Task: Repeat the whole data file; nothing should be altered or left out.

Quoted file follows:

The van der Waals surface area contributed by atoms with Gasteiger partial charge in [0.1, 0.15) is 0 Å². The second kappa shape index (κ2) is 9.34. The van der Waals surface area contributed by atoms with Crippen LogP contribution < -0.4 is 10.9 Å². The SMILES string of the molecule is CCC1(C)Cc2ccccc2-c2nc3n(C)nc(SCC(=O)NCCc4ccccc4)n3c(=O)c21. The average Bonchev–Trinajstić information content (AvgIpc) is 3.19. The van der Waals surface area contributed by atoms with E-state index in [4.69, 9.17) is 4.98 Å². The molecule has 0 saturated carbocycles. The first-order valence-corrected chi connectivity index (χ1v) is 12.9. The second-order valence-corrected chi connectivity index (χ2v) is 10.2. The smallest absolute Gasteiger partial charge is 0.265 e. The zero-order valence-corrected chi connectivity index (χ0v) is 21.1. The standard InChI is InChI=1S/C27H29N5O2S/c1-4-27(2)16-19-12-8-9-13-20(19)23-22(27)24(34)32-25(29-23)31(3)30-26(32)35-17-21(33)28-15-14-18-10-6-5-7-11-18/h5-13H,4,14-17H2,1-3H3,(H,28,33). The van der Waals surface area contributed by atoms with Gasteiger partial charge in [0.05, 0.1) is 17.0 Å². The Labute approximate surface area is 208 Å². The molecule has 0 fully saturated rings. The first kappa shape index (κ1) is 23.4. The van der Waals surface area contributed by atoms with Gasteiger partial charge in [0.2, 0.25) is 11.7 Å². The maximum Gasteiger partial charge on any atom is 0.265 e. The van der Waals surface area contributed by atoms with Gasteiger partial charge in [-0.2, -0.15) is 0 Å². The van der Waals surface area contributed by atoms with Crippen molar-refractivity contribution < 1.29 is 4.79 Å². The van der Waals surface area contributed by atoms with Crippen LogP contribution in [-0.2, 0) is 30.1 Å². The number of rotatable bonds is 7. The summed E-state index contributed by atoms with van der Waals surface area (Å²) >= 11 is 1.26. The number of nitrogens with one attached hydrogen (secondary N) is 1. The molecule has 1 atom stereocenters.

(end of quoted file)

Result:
The van der Waals surface area contributed by atoms with Gasteiger partial charge in [0.1, 0.15) is 0 Å². The second kappa shape index (κ2) is 9.34. The van der Waals surface area contributed by atoms with Crippen LogP contribution < -0.4 is 10.9 Å². The SMILES string of the molecule is CCC1(C)Cc2ccccc2-c2nc3n(C)nc(SCC(=O)NCCc4ccccc4)n3c(=O)c21. The average Bonchev–Trinajstić information content (AvgIpc) is 3.19. The van der Waals surface area contributed by atoms with E-state index in [4.69, 9.17) is 4.98 Å². The molecule has 0 saturated carbocycles. The first-order valence-corrected chi connectivity index (χ1v) is 12.9. The second-order valence-corrected chi connectivity index (χ2v) is 10.2. The smallest absolute Gasteiger partial charge is 0.265 e. The zero-order valence-corrected chi connectivity index (χ0v) is 21.1. The standard InChI is InChI=1S/C27H29N5O2S/c1-4-27(2)16-19-12-8-9-13-20(19)23-22(27)24(34)32-25(29-23)31(3)30-26(32)35-17-21(33)28-15-14-18-10-6-5-7-11-18/h5-13H,4,14-17H2,1-3H3,(H,28,33). The van der Waals surface area contributed by atoms with Gasteiger partial charge in [0.05, 0.1) is 17.0 Å². The Labute approximate surface area is 208 Å². The molecule has 0 fully saturated rings. The first kappa shape index (κ1) is 23.4. The van der Waals surface area contributed by atoms with Gasteiger partial charge in [0.2, 0.25) is 11.7 Å². The maximum Gasteiger partial charge on any atom is 0.265 e. The van der Waals surface area contributed by atoms with Gasteiger partial charge in [-0.2, -0.15) is 0 Å². The van der Waals surface area contributed by atoms with Crippen molar-refractivity contribution < 1.29 is 4.79 Å². The van der Waals surface area contributed by atoms with Crippen LogP contribution in [-0.2, 0) is 30.1 Å². The number of rotatable bonds is 7. The summed E-state index contributed by atoms with van der Waals surface area (Å²) >= 11 is 1.26. The number of nitrogens with one attached hydrogen (secondary N) is 1. The molecule has 1 atom stereocenters.